Jump to content
  •     ai.php.gif instagramlogo.jpg


A High Volume, Low Pressure Oxygen System for Propane Glassworking Torches

Recommended Posts

This is my plan for a high volume, low pressure oxygen system for operating propane glassworking torches.

[Disclaimer: I know next to nothing about glassworking, and I am not an engineer.]

My only original bit on this system is a combo vacuum/pressure gage at the outputs of the oxygen generators. The generators (concentrators) contain sieve beds (for nitrogen removal) that can be damaged by a vacuum condition.

The concentrators are rebuilt home medical units.

I haven't built it yet but this system will run a GTT brand Phantom torch at full blast.






The compressor is an oil-free design. Gast 86R123 Flow vs Pressure graph:






The system will be assembled in a rack of 2x4 foot wire shelves.





Detail of the Condor brand four-port pressure switch.




Right now, I'm waiting for some parts and I need to clear my install space.

Share this post

Link to post
Share on other sites

I've decided to move to another location before I build a glass studio.

This is a commercially available HVLP system:


If you want to know more about the concentrators:


Share this post

Link to post
Share on other sites

In case anyone is wondering why I'm posting this here, it is because the president of the High Volume Oxygen company has threatened to sue people (including serving papers, I guess).  The (BS) HVO patents are here: https://www.highvolumeoxygen.com/patents/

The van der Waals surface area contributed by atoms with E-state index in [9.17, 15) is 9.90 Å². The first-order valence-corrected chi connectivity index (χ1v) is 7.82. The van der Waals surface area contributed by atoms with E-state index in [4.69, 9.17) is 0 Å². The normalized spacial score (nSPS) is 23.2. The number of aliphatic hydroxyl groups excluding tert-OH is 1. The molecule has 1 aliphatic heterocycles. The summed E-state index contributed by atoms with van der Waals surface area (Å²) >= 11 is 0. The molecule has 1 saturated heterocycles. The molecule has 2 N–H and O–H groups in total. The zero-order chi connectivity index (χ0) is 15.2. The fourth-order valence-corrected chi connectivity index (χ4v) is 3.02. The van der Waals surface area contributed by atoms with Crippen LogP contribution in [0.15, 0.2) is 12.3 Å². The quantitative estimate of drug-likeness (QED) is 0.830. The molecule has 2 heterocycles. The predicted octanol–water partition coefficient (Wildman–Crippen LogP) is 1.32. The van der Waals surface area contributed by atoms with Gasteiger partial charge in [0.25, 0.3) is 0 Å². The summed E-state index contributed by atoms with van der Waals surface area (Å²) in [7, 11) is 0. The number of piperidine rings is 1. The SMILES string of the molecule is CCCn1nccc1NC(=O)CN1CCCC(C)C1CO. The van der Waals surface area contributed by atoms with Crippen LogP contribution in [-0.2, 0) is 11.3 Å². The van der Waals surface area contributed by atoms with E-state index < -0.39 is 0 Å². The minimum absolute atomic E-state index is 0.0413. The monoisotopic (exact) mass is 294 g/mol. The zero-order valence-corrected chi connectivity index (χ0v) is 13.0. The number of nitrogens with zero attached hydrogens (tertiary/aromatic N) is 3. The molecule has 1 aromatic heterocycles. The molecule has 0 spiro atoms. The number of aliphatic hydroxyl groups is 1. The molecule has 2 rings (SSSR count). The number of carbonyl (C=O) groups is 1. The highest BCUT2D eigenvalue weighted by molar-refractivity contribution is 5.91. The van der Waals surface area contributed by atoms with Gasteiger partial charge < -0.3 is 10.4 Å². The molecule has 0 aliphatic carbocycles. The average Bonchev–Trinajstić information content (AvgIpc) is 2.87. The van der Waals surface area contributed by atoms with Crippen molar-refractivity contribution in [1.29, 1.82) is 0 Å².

Background: http://www.talkglass.com/forum/showthread.php?64885-oxygen-frog-verses-high-volume-oxygen-pro-and-con-im-leaning-toward-frog-thanks-craig

I've made two changes to my design after watching the Torch Talk videos.  I was planning to let the concentrators run continuously.  This would be wasteful but manageable, the wall exhaust fan would prevent excess pooling of oxygen in the work area, I think.  The solenoid bleed valve on a timer is a more elegant solution. (What is needed is for the sieves to purge for a minute or two before the oxygen reserve tank is filled.)

I was planning to purge the holding tanks at the start of each shift but would need a flow restrictor for the initial part of the fill.  My new plan will slow the compressor down until the pressure is about 45 PSI.

The speed control will be accomplished with an autotransformer from Parts Express (with a fuse added to the secondary).  A PWM fan control would likely work but the transformer should be smoother.  I would guess Oxygen Frog uses variable PWM.  My design is a two-speed arrangement after the initial adjustment.





Edit: I love zoro.com (a division of Grainger).  They run this discount several times a year (good through the 24th):


I've seen this compressor used most often by DIY people: https://www.zoro.com/gast-piston-air-compressor-16hp-115v-1ph-1hab-44-m100x/i/G1222715/ You will find the flow/pressure curve at gast.com.


Edit2: A good explanation of autotransformer motor starting: Theory Of Operation - Autotransformer Starter.pdf  (but not really the same thing as the use in my design.)  I'm quite sure the Gast 86R uses a PSC (permanent split capacitor) type motor.

And I can de-rate the primary fuse in the Parts Express variac to protect the secondary circuit.

Edit3: The timer contacts need to be rated to handle the inductive load of the solenoid.  If not, the timer should operate a power relay coil instead.

Share this post

Link to post
Share on other sites

Create an account or sign in to comment

You need to be a member in order to leave a comment

Create an account

Sign up for a new account in our community. It's easy!

Register a new account

Sign in

Already have an account? Sign in here.

Sign In Now